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I was suggested to put bonemeal to my chili pepper to make it stronger. However the plant is already there and I've read about bonemeal in the wiki and found out that bonemeal doesn't move by itself in the soil.

I don't like to spread them on the surface because I don't want to attract bugs. If I want to mix the bonemeal thoroughly in the soil, there is no way to avoid digging out the plant. Even if I can dig out the whole plant, the soil could've been mixed with the root completely because the chili is not small.

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3 Answers 3

Bone meal does not help your plants. This is a myth that is found so extensively you would think it had been propagated from seed. From Linda Chalker-Scott of Washington State University

  • Bone meal supplies high levels of phosphorus and calcium, elements that are rarely limiting in non-agricultural soils.
  • Phosphorus, from bone meal or other sources, does not “stimulate” plant growth; it is only a mineral, not a plant growth regulator.
  • High levels of phosphorus, from bone meal or other sources, will inhibit growth of mycorrhizal fungi.
  • Without mycorrhizal partners, plants must put additional resources into root growth at the expense of other tissues and functions.

I also highly recommend her book about gardening myths which I read and shows how you can achieve the same or better gardening results with less work.

Edit: both blood and bone meal are byproducts from the meat packing industry. Blood meal is a good source of nitrogen. They are sometimes packaged together as blood and bone meal. The key differences are that:

  • nitrogen is mobile and not tightly bound in the soil so it can be used by roots quickly
  • some plants are heavy nitrogen users like corn or many green vegetables so it is a limiting factor

Edit @Ed Staub There is a difference between phosphorous must be present for root growth and "Bone meal helps stimulate strong root growth" or this site. In regards to mycorrhizal fungi "Approximately 90% of all vascular land plants live in some association with mycorrhizal fungi". That does not endorse selling MF supplements it just underlines that if you inhibit the growth of a plant's symbiotes then mineral uptake is decreased until more roots are grown. I would be very interested in any research that substantiates the claims that are made for bone meal.

Edit @Ed Staub In acid soils phosphorous is less available to plant roots as it is tied up as aluminum phosphate down to ph of 5 or iron phosphates below ph 5. Adding bone meal will not supply more phosphorous as it is limited by the soil ph. That's why they recommend liming agricultural soils before applying a phosphorous source. If gunbuster363 is growing his chili's in acidic soil below ph 6 he would get better yields by adding organic matter such as compost or growing plants that tolerate this such as potatoes, beets, cabbage and cucumbers. This question has some great answers on fertilizing vegetables.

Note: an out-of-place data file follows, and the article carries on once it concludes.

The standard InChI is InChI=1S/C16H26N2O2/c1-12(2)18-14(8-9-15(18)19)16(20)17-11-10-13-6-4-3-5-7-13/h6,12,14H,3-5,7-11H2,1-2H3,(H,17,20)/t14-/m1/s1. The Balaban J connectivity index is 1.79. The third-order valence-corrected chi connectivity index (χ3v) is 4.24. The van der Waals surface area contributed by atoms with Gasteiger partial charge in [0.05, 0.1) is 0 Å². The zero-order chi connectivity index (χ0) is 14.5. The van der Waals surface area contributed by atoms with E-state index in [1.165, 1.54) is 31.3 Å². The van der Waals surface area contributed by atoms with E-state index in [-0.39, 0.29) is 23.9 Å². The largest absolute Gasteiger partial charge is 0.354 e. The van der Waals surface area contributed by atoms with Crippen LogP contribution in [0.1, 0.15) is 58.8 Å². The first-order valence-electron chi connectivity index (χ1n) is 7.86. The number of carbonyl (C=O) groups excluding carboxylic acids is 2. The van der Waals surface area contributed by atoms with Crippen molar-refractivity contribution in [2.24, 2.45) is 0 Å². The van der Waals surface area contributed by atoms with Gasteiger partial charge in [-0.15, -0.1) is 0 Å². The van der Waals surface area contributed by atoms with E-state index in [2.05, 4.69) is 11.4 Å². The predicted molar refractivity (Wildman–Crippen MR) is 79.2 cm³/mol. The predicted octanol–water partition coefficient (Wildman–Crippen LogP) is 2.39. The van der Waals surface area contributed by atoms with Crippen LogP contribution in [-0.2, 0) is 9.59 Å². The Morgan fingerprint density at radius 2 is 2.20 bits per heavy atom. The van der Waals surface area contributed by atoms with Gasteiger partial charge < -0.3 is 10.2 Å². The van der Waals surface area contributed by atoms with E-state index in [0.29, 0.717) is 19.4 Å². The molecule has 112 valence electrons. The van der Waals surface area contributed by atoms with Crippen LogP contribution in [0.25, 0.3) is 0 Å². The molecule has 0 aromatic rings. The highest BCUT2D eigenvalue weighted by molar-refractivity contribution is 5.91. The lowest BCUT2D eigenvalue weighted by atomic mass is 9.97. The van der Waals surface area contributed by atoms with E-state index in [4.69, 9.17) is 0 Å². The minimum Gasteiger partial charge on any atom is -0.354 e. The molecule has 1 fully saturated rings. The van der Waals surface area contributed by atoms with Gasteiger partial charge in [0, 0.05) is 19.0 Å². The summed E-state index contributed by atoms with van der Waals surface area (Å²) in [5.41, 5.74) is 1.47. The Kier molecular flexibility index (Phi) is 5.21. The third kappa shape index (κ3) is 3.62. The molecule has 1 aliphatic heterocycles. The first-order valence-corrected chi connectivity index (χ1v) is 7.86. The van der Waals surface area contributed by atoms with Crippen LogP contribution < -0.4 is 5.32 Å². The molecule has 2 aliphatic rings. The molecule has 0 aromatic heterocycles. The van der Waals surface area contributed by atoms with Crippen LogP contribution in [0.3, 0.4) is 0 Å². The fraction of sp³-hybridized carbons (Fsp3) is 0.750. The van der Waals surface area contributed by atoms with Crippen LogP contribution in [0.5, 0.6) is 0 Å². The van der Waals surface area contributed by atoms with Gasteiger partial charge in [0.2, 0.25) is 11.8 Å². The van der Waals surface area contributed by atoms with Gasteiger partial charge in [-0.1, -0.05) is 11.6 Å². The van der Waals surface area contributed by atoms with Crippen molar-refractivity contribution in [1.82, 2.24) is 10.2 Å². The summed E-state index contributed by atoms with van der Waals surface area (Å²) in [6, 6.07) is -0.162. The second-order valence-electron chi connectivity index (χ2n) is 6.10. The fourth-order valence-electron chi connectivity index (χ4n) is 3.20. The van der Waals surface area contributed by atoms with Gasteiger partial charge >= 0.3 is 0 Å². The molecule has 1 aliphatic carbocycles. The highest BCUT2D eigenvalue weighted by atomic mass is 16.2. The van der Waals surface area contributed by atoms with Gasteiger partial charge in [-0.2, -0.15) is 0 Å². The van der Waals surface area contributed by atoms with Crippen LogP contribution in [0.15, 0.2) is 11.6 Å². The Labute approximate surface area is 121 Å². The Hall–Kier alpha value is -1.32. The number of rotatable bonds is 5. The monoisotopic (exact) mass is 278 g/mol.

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It's hard to believe...it has been practiced by many of my gardening web buddies. –  lamwaiman1988 Jun 11 '12 at 13:04
    
Thanks for the recommendation - my copy is winging its way to me from Amazon even now! –  D_Bye Jun 11 '12 at 13:12
    
Wow that's a myth busting there... Is "bone meal" the American term for "blood and bone"? If so, I'm deeply confused. –  Lisa Jun 12 '12 at 4:26
    
I sprinkled bone meal over my vegetable patch the other day and it seems to have resulted in a growth spurt. I have had on-and-off medium showers for weeks before and since the bone was sprinkled. –  Om Patange Jun 13 '12 at 0:03
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@EdStaub and Kevinsky: I think the comments here and the loose discussion on bone meal's effectiveness would be better served in a new question. One of you, please feel free to ask a question and each of you can provide your arguments that will have to be well researched — no anecdotal evidence. I think that such a "controlled discussion" will be useful for the site. –  Lorem Ipsum Jun 14 '12 at 1:06

Bone meal is primarily recommended for phosphate and calcium. Neither moves very rapidly through the soil. You should find out why bone meal was recommended: do you have a deficiency of phosphate or calcium? When you know that, then you can figure out what nutrients you need to provide, and then you can figure out what amendments you need and how you can best apply them.

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I wouldn't advise digging a plant out just to fertilize it - especially an annual. So regardless of the efficacy of bone meal in general, it doesn't seem like a good fit in this case.

As far as the need for phosphorus in some form - opinions clearly differ, as well as conditions. As @bstpierre noted, you can always test first - if it's worth it to you.

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